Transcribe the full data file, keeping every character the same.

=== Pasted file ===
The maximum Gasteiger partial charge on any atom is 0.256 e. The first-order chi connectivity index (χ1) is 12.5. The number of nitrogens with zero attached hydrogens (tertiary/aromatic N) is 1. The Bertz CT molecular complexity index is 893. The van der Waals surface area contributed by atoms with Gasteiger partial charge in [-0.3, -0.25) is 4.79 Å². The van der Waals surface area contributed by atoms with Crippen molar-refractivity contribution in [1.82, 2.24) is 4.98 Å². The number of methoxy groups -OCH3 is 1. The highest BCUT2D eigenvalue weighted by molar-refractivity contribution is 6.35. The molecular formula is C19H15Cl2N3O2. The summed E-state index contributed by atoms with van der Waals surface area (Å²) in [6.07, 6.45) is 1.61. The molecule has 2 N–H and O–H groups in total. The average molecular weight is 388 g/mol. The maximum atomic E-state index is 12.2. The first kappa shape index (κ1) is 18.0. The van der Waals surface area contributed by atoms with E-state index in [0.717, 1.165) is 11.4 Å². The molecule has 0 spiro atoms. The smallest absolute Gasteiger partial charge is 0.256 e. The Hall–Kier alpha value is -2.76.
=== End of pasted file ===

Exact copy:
The maximum Gasteiger partial charge on any atom is 0.256 e. The first-order chi connectivity index (χ1) is 12.5. The number of nitrogens with zero attached hydrogens (tertiary/aromatic N) is 1. The Bertz CT molecular complexity index is 893. The van der Waals surface area contributed by atoms with Gasteiger partial charge in [-0.3, -0.25) is 4.79 Å². The van der Waals surface area contributed by atoms with Crippen molar-refractivity contribution in [1.82, 2.24) is 4.98 Å². The number of methoxy groups -OCH3 is 1. The highest BCUT2D eigenvalue weighted by molar-refractivity contribution is 6.35. The molecular formula is C19H15Cl2N3O2. The summed E-state index contributed by atoms with van der Waals surface area (Å²) in [6.07, 6.45) is 1.61. The molecule has 2 N–H and O–H groups in total. The average molecular weight is 388 g/mol. The maximum atomic E-state index is 12.2. The first kappa shape index (κ1) is 18.0. The van der Waals surface area contributed by atoms with E-state index in [0.717, 1.165) is 11.4 Å². The molecule has 0 spiro atoms. The smallest absolute Gasteiger partial charge is 0.256 e. The Hall–Kier alpha value is -2.76.